Prep football: Sibling rivalry drives Judge brothers
Judge High football coach James Cordova often faces a size- and depth-challenged roster, so he appreciates the Barnett clan.
And why shouldn't he? Oldest brother Jack has moved on, but he turned himself into a Division I football player. The freshman at Army was a contributor on Cordova's last team to make the Class 3A semifinal round.
Now it's time for the next wave. Mark is a junior, a hard-hitting cornerback and a running back. Max is one of the key underclassmen, a sophomore starter at linebacker who is difficult to block when rushing the passer.
Yes, Cordova really likes what he has in the Barnett clan.
"Families with four boys are always good for a high-school football coach," Cordova said.
The Barnett brothers figure to play a major role for a Bulldogs team with high hopes this season. The two are close in age and closer in friendship. They are intensely competitive to the point where they have come to blows in the past. It's a part of being brothers.
"Max thinks he can beat me," Mark said with a laugh. "So sometimes I have to be the big brother even though I'm smaller and show him that I still have the upper hand. Seriously, I couldn't imagine playing without him. I hope that we play with each other past high school. He's my best friend as well as my brother."
The competition filters to the rest of the team, and it's something Cordova takes advantage of. If he wants a certain rep in the weight room or a certain number of lifts, all he has to do is play one against the other.
"I'll tell Max that Mark just hit a certain weight and that I don't think he can do the same thing," Cordova said. "That usually brings out the best in him. And it's vice versa as well. It doesn't matter whether it's a game of checkers or playing for a state title. Those are two of the most competitive kids on my team."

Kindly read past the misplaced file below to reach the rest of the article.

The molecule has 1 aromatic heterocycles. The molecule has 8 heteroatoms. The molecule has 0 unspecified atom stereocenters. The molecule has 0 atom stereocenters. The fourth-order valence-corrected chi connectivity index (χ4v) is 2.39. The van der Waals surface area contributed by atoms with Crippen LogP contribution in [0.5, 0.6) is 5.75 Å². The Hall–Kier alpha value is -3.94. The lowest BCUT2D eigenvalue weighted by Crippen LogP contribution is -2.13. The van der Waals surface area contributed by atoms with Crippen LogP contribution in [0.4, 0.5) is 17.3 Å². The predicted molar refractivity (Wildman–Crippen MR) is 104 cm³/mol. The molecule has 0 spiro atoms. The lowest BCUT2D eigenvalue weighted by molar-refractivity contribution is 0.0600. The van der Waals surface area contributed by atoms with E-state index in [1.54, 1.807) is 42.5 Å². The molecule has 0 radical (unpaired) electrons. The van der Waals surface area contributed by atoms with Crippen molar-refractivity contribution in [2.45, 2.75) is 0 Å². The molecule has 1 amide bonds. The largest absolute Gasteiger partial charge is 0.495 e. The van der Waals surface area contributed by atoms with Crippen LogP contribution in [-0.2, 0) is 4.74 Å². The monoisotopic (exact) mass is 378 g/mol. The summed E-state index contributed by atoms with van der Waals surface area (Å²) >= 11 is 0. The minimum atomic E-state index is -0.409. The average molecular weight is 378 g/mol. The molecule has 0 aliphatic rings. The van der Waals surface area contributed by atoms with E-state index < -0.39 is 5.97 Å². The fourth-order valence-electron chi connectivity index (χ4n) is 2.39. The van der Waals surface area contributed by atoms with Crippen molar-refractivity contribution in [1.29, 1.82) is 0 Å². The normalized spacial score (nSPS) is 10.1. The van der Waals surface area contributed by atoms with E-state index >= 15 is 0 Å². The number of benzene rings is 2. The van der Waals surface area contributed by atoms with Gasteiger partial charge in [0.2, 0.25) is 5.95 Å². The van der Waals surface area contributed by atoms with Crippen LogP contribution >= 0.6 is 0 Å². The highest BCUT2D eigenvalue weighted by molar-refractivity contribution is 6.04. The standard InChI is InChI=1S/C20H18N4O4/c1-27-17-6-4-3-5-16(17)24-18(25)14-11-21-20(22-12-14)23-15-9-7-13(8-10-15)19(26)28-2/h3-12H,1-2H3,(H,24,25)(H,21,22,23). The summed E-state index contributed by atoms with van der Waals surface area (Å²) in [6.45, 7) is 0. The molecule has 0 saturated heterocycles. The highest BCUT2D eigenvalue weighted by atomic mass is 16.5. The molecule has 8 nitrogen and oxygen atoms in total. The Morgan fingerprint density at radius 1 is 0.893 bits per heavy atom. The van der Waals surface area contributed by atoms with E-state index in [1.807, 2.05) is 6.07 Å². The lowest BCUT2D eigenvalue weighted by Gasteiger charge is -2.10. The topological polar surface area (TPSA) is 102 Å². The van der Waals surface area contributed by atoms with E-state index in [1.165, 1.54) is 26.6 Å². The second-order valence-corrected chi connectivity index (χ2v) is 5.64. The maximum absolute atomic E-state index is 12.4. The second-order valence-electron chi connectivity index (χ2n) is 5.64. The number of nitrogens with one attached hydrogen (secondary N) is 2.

But more than anything, the two don't want to play a snap without each other. Max tore a ligament in his thumb trying to fix a facemask the day before the season opener. Mark spent the next 24 hours fretting that he would be forced to play without his right hand.
The two watch for each other on and off the field, a trait they learned from Jack, who so often has implored his younger siblings to watch out for each other.
"It's a little natural," Max said. "We're very close because we grew up together. We've always been tight, so it's comforting and exciting that we're out there playing together. I'm blocking for him and he's blocking for me.
"Family is the most important thing. We always come home and have dinner with each other. It's just great to be by his side."
Max and Mark Barnett start on offense and defense for Judge.
Jack Barnett was a main cog in Judge's offense a season ago.
The three have a younger brother who will go to Judge, starting next season.
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